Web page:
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Sleep apnea could favour tumor growth at young ages

Sleep apnea could favour tumor growth at young ages

The lecturer Isaac Almendros, in the Faculty of Medicine and Health Sciences of the University of Barcelona. Credit: UB-CIBERES

A scientific study, conducted with animal models, states that sleep apnea can favour lung cancer growth in young individuals. Thus, aging would be a protecting factor against the fast tumor development, induced by this sleep alteration.

The study, published in the journal Americal Journal of Respiratory and Critical Care Medicine, has been carried out by research teams led by the lecturers Ramon Farré, from the Faculty of Medicine and Health Sciences and the Institute of Nanoscience and Nanotechnology (IN2UB) of the University of Barcelona, and Josep María Montserrat, from the same Faculty and Hospital Clínic de Barcelona, also linked to the Respiratory Diseases Networking Biomedical Research Centre (CIBERES).

The younger, the more vulnerable to cancer’s aggressiveness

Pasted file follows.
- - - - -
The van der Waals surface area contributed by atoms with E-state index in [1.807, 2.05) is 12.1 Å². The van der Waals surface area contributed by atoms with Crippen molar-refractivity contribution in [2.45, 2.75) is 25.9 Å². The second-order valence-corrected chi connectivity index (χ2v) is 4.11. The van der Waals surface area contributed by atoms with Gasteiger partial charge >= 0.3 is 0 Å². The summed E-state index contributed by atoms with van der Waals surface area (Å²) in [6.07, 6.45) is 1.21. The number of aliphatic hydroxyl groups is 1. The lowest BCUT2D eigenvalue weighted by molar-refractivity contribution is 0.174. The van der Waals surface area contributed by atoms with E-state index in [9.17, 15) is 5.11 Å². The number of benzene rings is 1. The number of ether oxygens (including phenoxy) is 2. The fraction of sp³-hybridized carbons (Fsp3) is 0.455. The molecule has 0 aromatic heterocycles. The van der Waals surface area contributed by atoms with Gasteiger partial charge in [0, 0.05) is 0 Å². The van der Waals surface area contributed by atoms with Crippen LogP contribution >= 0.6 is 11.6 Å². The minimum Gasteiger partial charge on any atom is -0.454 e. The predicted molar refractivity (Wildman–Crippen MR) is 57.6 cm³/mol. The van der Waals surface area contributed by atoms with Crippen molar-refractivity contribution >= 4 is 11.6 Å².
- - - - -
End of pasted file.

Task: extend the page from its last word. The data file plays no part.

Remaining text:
Obstructive sleep apnea syndrome is a chronic disease that affects about the 10 percent of adult population worldwide. In recent years, researchers have shown interest in the study of the potential relation between obstructive sleep apnea syndrome and its immediate consequence, intermittent hypoxia, with the appearance of tumors. The new study, led by the lecturer Isaac Almendros, from the Faculty of Medicine and Health Sciences—UB Clinic Campus and IDIBAPS, illustrates the potential effects of obstructive sleep apnea in cancer. In this field, the research team reports the first evidence of the role of intermittent hypoxia in cancer development.

This new study was conducted on young mice of equivalent ages to teenagers, and old mice corresponding to people aged over 65. The study shows that the lack of oxygen during sleep (hypoxia) speeds up tumour growth in the youngest mice only.

The research team relates these results to a differential immune response to intermittent hypoxia in tumor-associated macrophages and regulator lymphocytes. Almendros says, “We should consider the importance of the research conducted on animals aged equally to patients with respiratory chronic diseases, such as obstructive sleep apnea. Our challenge is to identify and prove sleep apnea’s physiopathological consequences and contribute to the development of personalized medicine to work on its comprehensive handling.”


Explore further:
Floppy eyelids may be sign of sleep apnea, study finds

More information:
Marta Torres et al, Aging Reduces Intermittent Hypoxia-induced Lung Carcinoma Growth in a Mouse Model of Sleep Apnea, American Journal of Respiratory and Critical Care Medicine (2018). DOI: 10.1164/rccm.201805-0892LE

Journal reference:
American Journal of Respiratory and Critical Care Medicine

Provided by:
University of Barcelona

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